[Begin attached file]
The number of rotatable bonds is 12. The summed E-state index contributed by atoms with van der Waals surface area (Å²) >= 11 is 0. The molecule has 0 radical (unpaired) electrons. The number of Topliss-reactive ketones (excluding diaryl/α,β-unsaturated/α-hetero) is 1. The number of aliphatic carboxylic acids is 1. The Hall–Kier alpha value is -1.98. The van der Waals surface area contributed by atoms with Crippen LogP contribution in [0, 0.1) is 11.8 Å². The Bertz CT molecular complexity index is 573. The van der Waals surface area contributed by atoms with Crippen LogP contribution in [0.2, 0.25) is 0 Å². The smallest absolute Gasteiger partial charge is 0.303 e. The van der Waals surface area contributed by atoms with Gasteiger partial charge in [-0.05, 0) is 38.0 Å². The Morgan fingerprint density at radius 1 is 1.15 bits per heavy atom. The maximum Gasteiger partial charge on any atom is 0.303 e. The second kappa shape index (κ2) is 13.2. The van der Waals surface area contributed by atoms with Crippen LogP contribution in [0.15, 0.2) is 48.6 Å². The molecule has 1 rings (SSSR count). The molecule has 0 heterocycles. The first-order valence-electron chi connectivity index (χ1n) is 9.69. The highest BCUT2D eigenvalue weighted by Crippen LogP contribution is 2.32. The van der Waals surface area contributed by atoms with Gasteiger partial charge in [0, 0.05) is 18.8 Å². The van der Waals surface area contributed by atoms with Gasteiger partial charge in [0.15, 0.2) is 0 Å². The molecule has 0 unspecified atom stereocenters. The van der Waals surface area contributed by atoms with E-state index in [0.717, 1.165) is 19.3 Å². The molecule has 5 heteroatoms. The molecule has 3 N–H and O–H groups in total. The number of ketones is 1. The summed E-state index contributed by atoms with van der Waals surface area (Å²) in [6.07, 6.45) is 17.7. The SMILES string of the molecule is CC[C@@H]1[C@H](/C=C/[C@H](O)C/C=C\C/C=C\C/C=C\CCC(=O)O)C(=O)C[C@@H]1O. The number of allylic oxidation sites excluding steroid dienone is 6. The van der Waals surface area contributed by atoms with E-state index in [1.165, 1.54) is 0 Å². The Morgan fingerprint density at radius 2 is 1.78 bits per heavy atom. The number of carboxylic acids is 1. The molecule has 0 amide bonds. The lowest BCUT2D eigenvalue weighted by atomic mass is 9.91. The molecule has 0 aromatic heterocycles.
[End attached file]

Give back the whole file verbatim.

The number of rotatable bonds is 12. The summed E-state index contributed by atoms with van der Waals surface area (Å²) >= 11 is 0. The molecule has 0 radical (unpaired) electrons. The number of Topliss-reactive ketones (excluding diaryl/α,β-unsaturated/α-hetero) is 1. The number of aliphatic carboxylic acids is 1. The Hall–Kier alpha value is -1.98. The van der Waals surface area contributed by atoms with Crippen LogP contribution in [0, 0.1) is 11.8 Å². The Bertz CT molecular complexity index is 573. The van der Waals surface area contributed by atoms with Crippen LogP contribution in [0.2, 0.25) is 0 Å². The smallest absolute Gasteiger partial charge is 0.303 e. The van der Waals surface area contributed by atoms with Gasteiger partial charge in [-0.05, 0) is 38.0 Å². The Morgan fingerprint density at radius 1 is 1.15 bits per heavy atom. The maximum Gasteiger partial charge on any atom is 0.303 e. The second kappa shape index (κ2) is 13.2. The van der Waals surface area contributed by atoms with Crippen LogP contribution in [0.15, 0.2) is 48.6 Å². The molecule has 1 rings (SSSR count). The molecule has 0 heterocycles. The first-order valence-electron chi connectivity index (χ1n) is 9.69. The highest BCUT2D eigenvalue weighted by Crippen LogP contribution is 2.32. The van der Waals surface area contributed by atoms with Gasteiger partial charge in [0, 0.05) is 18.8 Å². The van der Waals surface area contributed by atoms with Gasteiger partial charge in [0.15, 0.2) is 0 Å². The molecule has 0 unspecified atom stereocenters. The van der Waals surface area contributed by atoms with E-state index in [0.717, 1.165) is 19.3 Å². The molecule has 5 heteroatoms. The molecule has 3 N–H and O–H groups in total. The number of ketones is 1. The summed E-state index contributed by atoms with van der Waals surface area (Å²) in [6.07, 6.45) is 17.7. The SMILES string of the molecule is CC[C@@H]1[C@H](/C=C/[C@H](O)C/C=C\C/C=C\C/C=C\CCC(=O)O)C(=O)C[C@@H]1O. The number of allylic oxidation sites excluding steroid dienone is 6. The van der Waals surface area contributed by atoms with E-state index in [1.165, 1.54) is 0 Å². The Morgan fingerprint density at radius 2 is 1.78 bits per heavy atom. The number of carboxylic acids is 1. The molecule has 0 amide bonds. The lowest BCUT2D eigenvalue weighted by atomic mass is 9.91. The molecule has 0 aromatic heterocycles.